I grew up the middle child of three and I was known as “the communicator.” My brother was four years older than me. My sister was five years younger. My brother passed away more than a decade ago and my sister vanished into a world of drugs.
We three were the children of the same parents, but not really. Matt and I had a lot of similarities, but our personalities could hardly have been more different.
We do not create the children we dream of, if indeed we dream of children — and not all of us do. They are not those little chips off our personal blocks. We learn to understand them, eventually — or at least mostly — but it’s remarkable how different we are from our kids.
My mother was a hands on person. She painted, sewed. She was athletic. She loved books, but she loved the outdoors more. Horses and ice skates and bob-sledding. All I wanted to do was read. I could not hook a rug or knit to save my life.
The single thing my siblings and I all shared was a basic failure to understand numbers. We made them work, somehow, but we weren’t kids who had that “instant grasp” of numbers as a language. We suffered through arithmetic and were nearly undone by geometry … only to be buried under trigonometry and algebra. It’s a pity. I actually loved science … until it got to the numbers part. Then I sank like a stone.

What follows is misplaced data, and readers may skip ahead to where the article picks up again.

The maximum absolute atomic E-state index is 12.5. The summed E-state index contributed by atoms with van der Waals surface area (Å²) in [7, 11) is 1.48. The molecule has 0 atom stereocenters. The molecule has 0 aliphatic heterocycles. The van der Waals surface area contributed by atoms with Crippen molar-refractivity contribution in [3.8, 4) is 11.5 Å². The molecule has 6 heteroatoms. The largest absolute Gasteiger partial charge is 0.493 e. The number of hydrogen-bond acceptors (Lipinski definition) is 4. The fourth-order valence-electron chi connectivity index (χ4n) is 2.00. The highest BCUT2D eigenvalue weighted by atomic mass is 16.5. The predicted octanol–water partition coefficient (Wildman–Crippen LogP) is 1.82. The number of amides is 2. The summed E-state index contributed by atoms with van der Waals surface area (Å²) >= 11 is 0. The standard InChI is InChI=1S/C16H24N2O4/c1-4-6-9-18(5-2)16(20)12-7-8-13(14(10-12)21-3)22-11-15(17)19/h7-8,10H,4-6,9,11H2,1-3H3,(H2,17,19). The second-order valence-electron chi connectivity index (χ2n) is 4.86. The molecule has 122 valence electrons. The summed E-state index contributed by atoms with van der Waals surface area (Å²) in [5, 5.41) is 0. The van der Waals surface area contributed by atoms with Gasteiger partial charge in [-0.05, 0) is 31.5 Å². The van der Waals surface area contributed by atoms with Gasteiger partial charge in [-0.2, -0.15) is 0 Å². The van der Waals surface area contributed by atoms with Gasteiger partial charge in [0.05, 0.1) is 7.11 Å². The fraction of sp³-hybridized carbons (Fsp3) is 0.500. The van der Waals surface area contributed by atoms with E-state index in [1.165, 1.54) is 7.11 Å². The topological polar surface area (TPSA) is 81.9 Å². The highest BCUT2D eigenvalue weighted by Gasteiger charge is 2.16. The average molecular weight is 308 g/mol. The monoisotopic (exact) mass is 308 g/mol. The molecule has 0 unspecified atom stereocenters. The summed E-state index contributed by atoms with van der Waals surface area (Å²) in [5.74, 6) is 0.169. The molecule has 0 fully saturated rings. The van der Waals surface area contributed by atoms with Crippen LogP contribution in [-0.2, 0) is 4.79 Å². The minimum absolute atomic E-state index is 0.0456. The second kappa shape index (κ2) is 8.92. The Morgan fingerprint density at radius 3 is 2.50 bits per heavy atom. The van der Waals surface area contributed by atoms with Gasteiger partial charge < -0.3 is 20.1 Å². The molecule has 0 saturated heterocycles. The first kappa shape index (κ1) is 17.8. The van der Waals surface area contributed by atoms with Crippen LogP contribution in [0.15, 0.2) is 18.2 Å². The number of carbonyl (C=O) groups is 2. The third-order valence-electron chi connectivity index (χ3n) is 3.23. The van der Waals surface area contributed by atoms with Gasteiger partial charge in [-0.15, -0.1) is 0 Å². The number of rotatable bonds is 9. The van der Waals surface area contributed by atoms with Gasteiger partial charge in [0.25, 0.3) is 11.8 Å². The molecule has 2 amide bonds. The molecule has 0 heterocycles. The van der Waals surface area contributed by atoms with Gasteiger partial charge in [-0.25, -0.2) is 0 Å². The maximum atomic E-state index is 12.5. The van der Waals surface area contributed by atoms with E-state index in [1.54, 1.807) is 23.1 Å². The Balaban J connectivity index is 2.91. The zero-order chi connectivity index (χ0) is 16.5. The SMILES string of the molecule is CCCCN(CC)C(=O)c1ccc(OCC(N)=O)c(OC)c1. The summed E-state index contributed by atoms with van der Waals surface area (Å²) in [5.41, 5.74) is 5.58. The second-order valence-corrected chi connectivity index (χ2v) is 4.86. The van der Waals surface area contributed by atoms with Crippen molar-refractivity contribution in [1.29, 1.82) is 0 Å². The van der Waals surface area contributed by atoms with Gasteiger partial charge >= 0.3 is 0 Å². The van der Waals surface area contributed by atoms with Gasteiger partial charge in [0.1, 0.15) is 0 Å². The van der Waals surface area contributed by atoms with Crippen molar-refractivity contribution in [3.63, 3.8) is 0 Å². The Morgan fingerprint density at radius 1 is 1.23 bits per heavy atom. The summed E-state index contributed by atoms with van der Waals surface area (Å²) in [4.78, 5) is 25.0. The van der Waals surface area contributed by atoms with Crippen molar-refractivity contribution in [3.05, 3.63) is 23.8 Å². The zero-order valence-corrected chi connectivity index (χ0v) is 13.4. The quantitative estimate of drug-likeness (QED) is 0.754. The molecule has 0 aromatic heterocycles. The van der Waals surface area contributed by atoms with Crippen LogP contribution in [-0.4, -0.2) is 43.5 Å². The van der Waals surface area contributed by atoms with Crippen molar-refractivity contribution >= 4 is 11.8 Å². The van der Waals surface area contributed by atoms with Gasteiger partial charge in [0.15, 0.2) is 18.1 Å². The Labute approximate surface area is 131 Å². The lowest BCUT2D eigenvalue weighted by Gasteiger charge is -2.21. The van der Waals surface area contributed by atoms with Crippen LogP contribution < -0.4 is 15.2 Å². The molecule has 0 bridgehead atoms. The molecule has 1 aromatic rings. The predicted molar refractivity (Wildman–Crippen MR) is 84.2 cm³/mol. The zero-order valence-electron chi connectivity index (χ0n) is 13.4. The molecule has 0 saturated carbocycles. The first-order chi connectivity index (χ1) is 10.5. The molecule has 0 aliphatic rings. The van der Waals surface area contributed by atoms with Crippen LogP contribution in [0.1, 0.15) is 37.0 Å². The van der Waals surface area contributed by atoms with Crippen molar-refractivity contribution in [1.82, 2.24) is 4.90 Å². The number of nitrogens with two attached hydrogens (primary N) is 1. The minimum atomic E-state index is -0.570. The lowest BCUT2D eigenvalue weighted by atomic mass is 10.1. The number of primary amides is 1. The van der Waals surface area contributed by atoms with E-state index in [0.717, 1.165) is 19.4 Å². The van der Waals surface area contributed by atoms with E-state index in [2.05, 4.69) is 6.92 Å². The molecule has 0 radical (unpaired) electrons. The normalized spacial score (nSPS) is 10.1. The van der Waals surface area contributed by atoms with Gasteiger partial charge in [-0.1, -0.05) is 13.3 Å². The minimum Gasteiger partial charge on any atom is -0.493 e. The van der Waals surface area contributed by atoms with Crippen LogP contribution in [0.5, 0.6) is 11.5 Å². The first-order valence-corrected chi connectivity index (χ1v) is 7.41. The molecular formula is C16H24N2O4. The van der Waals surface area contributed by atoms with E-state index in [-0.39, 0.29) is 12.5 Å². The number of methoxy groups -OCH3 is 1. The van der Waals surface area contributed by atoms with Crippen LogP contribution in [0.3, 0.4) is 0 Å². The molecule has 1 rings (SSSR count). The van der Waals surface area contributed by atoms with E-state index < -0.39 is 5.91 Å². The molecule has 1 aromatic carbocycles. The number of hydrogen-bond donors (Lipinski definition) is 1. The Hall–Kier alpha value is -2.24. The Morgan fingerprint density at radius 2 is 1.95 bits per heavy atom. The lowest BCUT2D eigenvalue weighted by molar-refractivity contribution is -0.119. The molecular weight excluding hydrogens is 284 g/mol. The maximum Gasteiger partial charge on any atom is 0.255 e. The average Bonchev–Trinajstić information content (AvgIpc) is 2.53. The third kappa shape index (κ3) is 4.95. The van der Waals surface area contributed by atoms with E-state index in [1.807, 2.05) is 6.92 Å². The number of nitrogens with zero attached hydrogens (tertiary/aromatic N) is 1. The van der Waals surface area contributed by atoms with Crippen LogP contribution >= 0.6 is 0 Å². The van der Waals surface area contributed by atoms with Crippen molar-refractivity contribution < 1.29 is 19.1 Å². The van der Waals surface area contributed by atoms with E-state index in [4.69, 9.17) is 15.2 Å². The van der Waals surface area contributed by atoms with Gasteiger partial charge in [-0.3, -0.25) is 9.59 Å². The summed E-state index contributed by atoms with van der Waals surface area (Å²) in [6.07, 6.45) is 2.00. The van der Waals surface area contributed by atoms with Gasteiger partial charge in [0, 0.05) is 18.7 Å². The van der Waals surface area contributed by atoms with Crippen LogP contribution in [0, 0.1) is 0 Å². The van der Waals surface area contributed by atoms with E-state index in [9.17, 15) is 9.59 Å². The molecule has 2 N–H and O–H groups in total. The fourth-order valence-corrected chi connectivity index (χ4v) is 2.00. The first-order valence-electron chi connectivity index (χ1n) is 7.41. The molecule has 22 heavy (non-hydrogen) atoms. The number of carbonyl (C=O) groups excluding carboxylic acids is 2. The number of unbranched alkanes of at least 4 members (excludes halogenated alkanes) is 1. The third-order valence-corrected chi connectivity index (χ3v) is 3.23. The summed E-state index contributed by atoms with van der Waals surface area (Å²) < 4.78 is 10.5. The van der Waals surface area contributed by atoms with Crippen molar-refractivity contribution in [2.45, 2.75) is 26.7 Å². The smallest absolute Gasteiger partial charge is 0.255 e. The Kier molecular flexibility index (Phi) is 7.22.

So we were three kids from the same two parents with personalities entirely different from each other. My sister seemed like a kid who dropped into the cabbage patch by the stork. My brother was merely different.
We always say “Oh, we all had the same parents,” but we didn’t. Our parents were different. The oldest sibling had the youngest “what are we doing with this kid?” parents. The youngest kid had the most mature parents. By the time they made it to the littlest kid, they had parenting basics down. They had eased up a lot on restrictions. I always thought if my mother had given me the freedom my sister automatically got and didn’t appreciate, life would have been grand.
I told her that, shortly before she died.
“Well,” she said. “Parents have to grow up too.”
That isn’t something we get until we have our own children or have other experience with children in “parenting” ways. That’s when you look back and say “Oh. I see. Now it makes sense.”